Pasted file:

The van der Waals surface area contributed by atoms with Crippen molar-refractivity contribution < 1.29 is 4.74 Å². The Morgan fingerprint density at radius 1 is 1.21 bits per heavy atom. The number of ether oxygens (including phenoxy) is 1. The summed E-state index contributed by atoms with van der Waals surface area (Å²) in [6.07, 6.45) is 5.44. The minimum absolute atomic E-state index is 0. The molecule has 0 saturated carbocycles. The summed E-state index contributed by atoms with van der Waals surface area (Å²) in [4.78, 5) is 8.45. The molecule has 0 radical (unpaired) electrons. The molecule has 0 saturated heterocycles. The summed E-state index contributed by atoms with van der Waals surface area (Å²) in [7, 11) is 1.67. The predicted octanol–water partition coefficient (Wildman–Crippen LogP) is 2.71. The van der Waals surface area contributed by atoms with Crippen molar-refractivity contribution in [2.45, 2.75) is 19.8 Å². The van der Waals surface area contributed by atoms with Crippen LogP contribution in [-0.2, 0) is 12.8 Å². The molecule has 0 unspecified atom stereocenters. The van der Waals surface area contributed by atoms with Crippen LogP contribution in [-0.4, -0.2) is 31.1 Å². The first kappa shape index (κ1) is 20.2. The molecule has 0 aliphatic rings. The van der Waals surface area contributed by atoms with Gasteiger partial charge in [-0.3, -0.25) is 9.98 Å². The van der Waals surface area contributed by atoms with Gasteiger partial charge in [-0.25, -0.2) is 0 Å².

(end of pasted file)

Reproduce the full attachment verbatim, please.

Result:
The van der Waals surface area contributed by atoms with Crippen molar-refractivity contribution < 1.29 is 4.74 Å². The Morgan fingerprint density at radius 1 is 1.21 bits per heavy atom. The number of ether oxygens (including phenoxy) is 1. The summed E-state index contributed by atoms with van der Waals surface area (Å²) in [6.07, 6.45) is 5.44. The minimum absolute atomic E-state index is 0. The molecule has 0 saturated carbocycles. The summed E-state index contributed by atoms with van der Waals surface area (Å²) in [4.78, 5) is 8.45. The molecule has 0 radical (unpaired) electrons. The molecule has 0 saturated heterocycles. The summed E-state index contributed by atoms with van der Waals surface area (Å²) in [7, 11) is 1.67. The predicted octanol–water partition coefficient (Wildman–Crippen LogP) is 2.71. The van der Waals surface area contributed by atoms with Crippen molar-refractivity contribution in [2.45, 2.75) is 19.8 Å². The van der Waals surface area contributed by atoms with Crippen LogP contribution in [-0.2, 0) is 12.8 Å². The molecule has 0 unspecified atom stereocenters. The van der Waals surface area contributed by atoms with Crippen LogP contribution in [-0.4, -0.2) is 31.1 Å². The first kappa shape index (κ1) is 20.2. The molecule has 0 aliphatic rings. The van der Waals surface area contributed by atoms with Gasteiger partial charge in [-0.3, -0.25) is 9.98 Å². The van der Waals surface area contributed by atoms with Gasteiger partial charge in [-0.25, -0.2) is 0 Å².